I Can Smile Now
When Sandra’s* employer refused to pay her $4,200 of her wages, Sandra fought back.
Sandra began working as a home health aid in January 2010 for a home health agency, earning $10.50 per hour. She worked hard to ensure her ill and elderly patients consistently received the best care from her possible, yet she herself could not be assured she would be compensated for the work she performed, not knowing when the next paycheck from her employer would arrive.
Over the course of the two years that Sandra worked at the home health agency, her paychecks arrived six weeks or 2 months apart, the time span between paychecks lengthening with time. When Sandra complained to her employer, she was told that they simply did not have the money to pay Sandra on time for her work. The late payments continued until Sandra , fed up, quit in January, 2012.
After quitting, Sandra called her supervisor on a weekly basis to inquire about her missing paychecks, but was met with the same excuses each time. Frustrated, Sandra came to the Employment Justice Center’s Workers’ Rights Clinic on March 14, 2012 to get help. The EJC helped Sandra write a demand letter to the home health agency for $4,200 in unpaid wages. When the agency ignored the letter, the EJC helped Sandra file a claim with the DC Office of Wage Hour (OWH).
Hoping to finally be paid, Sandra set up an appointment with the Office of Wage-Hour for April 2012, to file a wage claim. She met with an OWH investigator and showed the investigator all of her timesheets and bank statements to show how much the company owed. The investigator took down all of the information that Sandra had, and told Sandra to go home, and that she would be in touch. Sandra never received a call.
Sandra called the investigator at OWH every two weeks for an entire year only to be told the same thing each time – they had not yet heard back from her employer. One day in June of 2013, Sandra decided she had waited long enough. She tried calling OWH one last time to ask about the status of her case when she was met with a familiar response: “I’ll call you back.”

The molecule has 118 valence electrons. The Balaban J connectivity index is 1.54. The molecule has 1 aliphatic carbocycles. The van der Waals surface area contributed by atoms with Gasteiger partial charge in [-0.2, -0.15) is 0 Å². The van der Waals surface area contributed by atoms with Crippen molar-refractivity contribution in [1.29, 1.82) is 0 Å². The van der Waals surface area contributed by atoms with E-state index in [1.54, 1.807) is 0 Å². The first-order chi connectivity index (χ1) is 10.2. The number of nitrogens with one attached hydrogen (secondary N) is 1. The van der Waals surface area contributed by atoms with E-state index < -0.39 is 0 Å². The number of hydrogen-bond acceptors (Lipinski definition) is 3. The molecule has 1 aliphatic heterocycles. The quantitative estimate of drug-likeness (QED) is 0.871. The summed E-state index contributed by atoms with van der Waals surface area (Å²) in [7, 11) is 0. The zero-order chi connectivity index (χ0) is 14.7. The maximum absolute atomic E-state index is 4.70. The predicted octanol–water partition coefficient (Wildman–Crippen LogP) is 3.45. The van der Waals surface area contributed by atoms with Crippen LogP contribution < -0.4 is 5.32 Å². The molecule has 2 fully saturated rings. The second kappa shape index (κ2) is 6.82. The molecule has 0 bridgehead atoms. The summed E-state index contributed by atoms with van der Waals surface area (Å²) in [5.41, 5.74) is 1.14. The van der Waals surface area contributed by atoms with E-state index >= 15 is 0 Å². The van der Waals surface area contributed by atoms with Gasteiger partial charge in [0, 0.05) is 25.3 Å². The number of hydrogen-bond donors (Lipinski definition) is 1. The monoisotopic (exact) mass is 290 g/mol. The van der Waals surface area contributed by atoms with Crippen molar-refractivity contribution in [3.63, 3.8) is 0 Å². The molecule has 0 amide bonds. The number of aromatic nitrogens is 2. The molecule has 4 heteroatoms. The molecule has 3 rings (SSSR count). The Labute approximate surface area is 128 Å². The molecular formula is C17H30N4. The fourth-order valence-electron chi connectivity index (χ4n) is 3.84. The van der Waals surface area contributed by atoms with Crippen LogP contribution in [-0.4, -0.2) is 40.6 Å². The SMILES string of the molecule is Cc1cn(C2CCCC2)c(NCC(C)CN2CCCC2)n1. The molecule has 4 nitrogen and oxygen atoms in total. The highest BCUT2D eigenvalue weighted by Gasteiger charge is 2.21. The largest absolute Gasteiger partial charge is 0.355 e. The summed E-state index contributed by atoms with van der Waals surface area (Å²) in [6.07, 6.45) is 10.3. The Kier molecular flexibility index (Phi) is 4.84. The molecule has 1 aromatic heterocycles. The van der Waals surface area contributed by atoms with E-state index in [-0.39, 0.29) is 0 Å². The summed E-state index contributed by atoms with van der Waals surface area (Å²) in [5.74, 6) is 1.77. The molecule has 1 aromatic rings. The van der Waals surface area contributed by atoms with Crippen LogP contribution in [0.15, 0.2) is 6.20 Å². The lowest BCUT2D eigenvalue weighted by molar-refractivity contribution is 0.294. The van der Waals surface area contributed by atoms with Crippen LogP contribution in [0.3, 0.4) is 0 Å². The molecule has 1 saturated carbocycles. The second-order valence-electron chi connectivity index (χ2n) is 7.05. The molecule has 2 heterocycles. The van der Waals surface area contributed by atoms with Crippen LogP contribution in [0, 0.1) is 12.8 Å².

Sandra called her former supervisor at the home health agency, yet again, to inquire about her wages, but this time she had an idea. Sandra informed the agency that she would contact the media to inform them that her wages were being stolen if they did not pay her what she was owed. Two hours later, Sandra received a follow-up call from her former employer saying the company would pay her what she was owed if she could bring proof. Sandra showed proof of the wages she was owed, and on June 20th 2013, twenty-one months after she began her fight, Sandra was handed a check for the full amount of her unpaid wages.
Unfortunately, Sandra’s story only highlights the endemic practice of wage theft and the inability of OWH to ensure all workers in the District receive the wages they are owed. “I am very disappointed in the Office of Wage-Hour, because when someone goes to that office to get help with their problems, the office needs to do more to stand up and defend the workers,” says Sandra. “They need to stand up and help those who need it the most. This situation has been very stressful for me, to work and not get my pay” she says. “I thought about it all the time because I know it is so much money that I was owed.”
Now that the case is closed, Sandra feels relieved. “I can smile now,” she explains.
We need your help to win the campaign to stop wage theft. Please sign the wage theft petition to urge the DC Council to enact stronger protections against wage theft, to ensure that all workers receive the wages they are owed.
*Name changed to protect worker’s privacy.